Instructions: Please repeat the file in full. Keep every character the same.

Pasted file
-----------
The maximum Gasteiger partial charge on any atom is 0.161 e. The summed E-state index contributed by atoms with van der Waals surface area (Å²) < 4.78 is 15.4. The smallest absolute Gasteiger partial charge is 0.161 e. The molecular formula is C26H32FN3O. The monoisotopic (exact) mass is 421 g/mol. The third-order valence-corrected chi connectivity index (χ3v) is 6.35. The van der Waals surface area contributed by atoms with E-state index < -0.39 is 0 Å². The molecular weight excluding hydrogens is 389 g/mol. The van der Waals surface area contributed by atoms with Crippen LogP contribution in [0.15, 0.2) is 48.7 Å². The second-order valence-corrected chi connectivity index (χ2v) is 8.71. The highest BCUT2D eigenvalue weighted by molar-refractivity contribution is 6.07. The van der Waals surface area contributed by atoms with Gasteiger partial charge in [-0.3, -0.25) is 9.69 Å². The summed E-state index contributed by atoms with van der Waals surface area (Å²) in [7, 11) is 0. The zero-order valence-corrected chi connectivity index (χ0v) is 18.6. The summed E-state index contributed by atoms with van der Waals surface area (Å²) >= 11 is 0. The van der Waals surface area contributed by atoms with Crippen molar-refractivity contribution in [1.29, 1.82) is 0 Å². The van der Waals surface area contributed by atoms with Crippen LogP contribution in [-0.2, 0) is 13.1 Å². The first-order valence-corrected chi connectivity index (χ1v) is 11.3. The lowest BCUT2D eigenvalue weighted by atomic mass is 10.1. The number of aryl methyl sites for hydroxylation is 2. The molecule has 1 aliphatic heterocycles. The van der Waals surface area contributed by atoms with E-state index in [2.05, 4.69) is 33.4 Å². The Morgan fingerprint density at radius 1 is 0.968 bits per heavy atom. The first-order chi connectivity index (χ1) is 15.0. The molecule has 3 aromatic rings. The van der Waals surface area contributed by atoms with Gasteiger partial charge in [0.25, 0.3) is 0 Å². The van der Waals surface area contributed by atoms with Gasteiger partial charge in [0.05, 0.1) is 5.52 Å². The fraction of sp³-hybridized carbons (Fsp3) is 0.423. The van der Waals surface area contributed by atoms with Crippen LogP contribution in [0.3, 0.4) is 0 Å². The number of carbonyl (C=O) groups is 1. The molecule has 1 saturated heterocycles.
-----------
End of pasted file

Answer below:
The maximum Gasteiger partial charge on any atom is 0.161 e. The summed E-state index contributed by atoms with van der Waals surface area (Å²) < 4.78 is 15.4. The smallest absolute Gasteiger partial charge is 0.161 e. The molecular formula is C26H32FN3O. The monoisotopic (exact) mass is 421 g/mol. The third-order valence-corrected chi connectivity index (χ3v) is 6.35. The van der Waals surface area contributed by atoms with E-state index < -0.39 is 0 Å². The molecular weight excluding hydrogens is 389 g/mol. The van der Waals surface area contributed by atoms with Crippen LogP contribution in [0.15, 0.2) is 48.7 Å². The second-order valence-corrected chi connectivity index (χ2v) is 8.71. The highest BCUT2D eigenvalue weighted by molar-refractivity contribution is 6.07. The van der Waals surface area contributed by atoms with Gasteiger partial charge in [-0.3, -0.25) is 9.69 Å². The summed E-state index contributed by atoms with van der Waals surface area (Å²) in [7, 11) is 0. The zero-order valence-corrected chi connectivity index (χ0v) is 18.6. The summed E-state index contributed by atoms with van der Waals surface area (Å²) >= 11 is 0. The van der Waals surface area contributed by atoms with Crippen molar-refractivity contribution in [1.29, 1.82) is 0 Å². The van der Waals surface area contributed by atoms with Crippen LogP contribution in [-0.2, 0) is 13.1 Å². The first-order valence-corrected chi connectivity index (χ1v) is 11.3. The lowest BCUT2D eigenvalue weighted by atomic mass is 10.1. The number of aryl methyl sites for hydroxylation is 2. The molecule has 1 aliphatic heterocycles. The van der Waals surface area contributed by atoms with E-state index in [2.05, 4.69) is 33.4 Å². The Morgan fingerprint density at radius 1 is 0.968 bits per heavy atom. The first-order chi connectivity index (χ1) is 15.0. The molecule has 3 aromatic rings. The van der Waals surface area contributed by atoms with Gasteiger partial charge in [0.25, 0.3) is 0 Å². The van der Waals surface area contributed by atoms with Gasteiger partial charge in [0.05, 0.1) is 5.52 Å². The fraction of sp³-hybridized carbons (Fsp3) is 0.423. The van der Waals surface area contributed by atoms with Crippen LogP contribution in [0.3, 0.4) is 0 Å². The number of carbonyl (C=O) groups is 1. The molecule has 1 saturated heterocycles.